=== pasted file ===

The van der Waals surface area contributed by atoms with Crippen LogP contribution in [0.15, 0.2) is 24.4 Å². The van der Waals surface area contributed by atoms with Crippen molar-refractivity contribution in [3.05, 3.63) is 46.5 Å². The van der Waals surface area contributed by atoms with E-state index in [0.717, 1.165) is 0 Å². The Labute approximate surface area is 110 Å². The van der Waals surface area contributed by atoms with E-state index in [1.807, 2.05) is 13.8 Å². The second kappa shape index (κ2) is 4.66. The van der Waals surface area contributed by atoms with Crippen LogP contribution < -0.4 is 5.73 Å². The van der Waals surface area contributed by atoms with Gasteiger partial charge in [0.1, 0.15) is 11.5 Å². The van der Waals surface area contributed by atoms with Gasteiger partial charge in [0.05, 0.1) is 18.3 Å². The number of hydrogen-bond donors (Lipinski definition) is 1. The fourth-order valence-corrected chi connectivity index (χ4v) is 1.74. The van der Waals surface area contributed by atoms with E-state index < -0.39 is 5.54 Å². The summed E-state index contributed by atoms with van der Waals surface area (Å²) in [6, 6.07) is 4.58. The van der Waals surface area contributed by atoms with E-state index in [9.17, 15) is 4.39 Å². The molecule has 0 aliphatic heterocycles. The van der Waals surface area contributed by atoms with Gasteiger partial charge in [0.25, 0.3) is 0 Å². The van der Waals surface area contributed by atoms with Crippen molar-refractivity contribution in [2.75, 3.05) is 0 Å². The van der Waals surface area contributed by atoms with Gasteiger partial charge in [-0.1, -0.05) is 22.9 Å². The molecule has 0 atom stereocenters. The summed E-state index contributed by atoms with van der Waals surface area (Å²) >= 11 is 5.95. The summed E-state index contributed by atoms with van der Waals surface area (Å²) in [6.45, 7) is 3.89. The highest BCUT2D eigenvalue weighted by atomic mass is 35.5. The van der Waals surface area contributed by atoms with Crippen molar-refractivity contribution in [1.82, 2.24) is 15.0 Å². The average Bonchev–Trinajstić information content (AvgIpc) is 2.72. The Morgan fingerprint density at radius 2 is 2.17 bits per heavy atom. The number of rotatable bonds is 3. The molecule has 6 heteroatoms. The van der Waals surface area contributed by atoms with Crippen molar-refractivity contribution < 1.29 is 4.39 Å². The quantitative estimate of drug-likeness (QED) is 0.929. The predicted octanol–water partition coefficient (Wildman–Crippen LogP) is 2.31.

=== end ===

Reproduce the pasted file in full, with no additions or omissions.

The van der Waals surface area contributed by atoms with Crippen LogP contribution in [0.15, 0.2) is 24.4 Å². The van der Waals surface area contributed by atoms with Crippen molar-refractivity contribution in [3.05, 3.63) is 46.5 Å². The van der Waals surface area contributed by atoms with E-state index in [0.717, 1.165) is 0 Å². The Labute approximate surface area is 110 Å². The van der Waals surface area contributed by atoms with E-state index in [1.807, 2.05) is 13.8 Å². The second kappa shape index (κ2) is 4.66. The van der Waals surface area contributed by atoms with Crippen LogP contribution < -0.4 is 5.73 Å². The van der Waals surface area contributed by atoms with Gasteiger partial charge in [0.1, 0.15) is 11.5 Å². The van der Waals surface area contributed by atoms with Gasteiger partial charge in [0.05, 0.1) is 18.3 Å². The number of hydrogen-bond donors (Lipinski definition) is 1. The fourth-order valence-corrected chi connectivity index (χ4v) is 1.74. The van der Waals surface area contributed by atoms with E-state index < -0.39 is 5.54 Å². The summed E-state index contributed by atoms with van der Waals surface area (Å²) in [6, 6.07) is 4.58. The van der Waals surface area contributed by atoms with E-state index in [9.17, 15) is 4.39 Å². The molecule has 0 aliphatic heterocycles. The van der Waals surface area contributed by atoms with Gasteiger partial charge in [0.25, 0.3) is 0 Å². The van der Waals surface area contributed by atoms with Crippen molar-refractivity contribution in [2.75, 3.05) is 0 Å². The van der Waals surface area contributed by atoms with Gasteiger partial charge in [-0.1, -0.05) is 22.9 Å². The molecule has 0 atom stereocenters. The summed E-state index contributed by atoms with van der Waals surface area (Å²) >= 11 is 5.95. The summed E-state index contributed by atoms with van der Waals surface area (Å²) in [6.45, 7) is 3.89. The highest BCUT2D eigenvalue weighted by atomic mass is 35.5. The van der Waals surface area contributed by atoms with Crippen molar-refractivity contribution in [1.82, 2.24) is 15.0 Å². The average Bonchev–Trinajstić information content (AvgIpc) is 2.72. The Morgan fingerprint density at radius 2 is 2.17 bits per heavy atom. The number of rotatable bonds is 3. The molecule has 6 heteroatoms. The van der Waals surface area contributed by atoms with Crippen molar-refractivity contribution < 1.29 is 4.39 Å². The quantitative estimate of drug-likeness (QED) is 0.929. The predicted octanol–water partition coefficient (Wildman–Crippen LogP) is 2.31.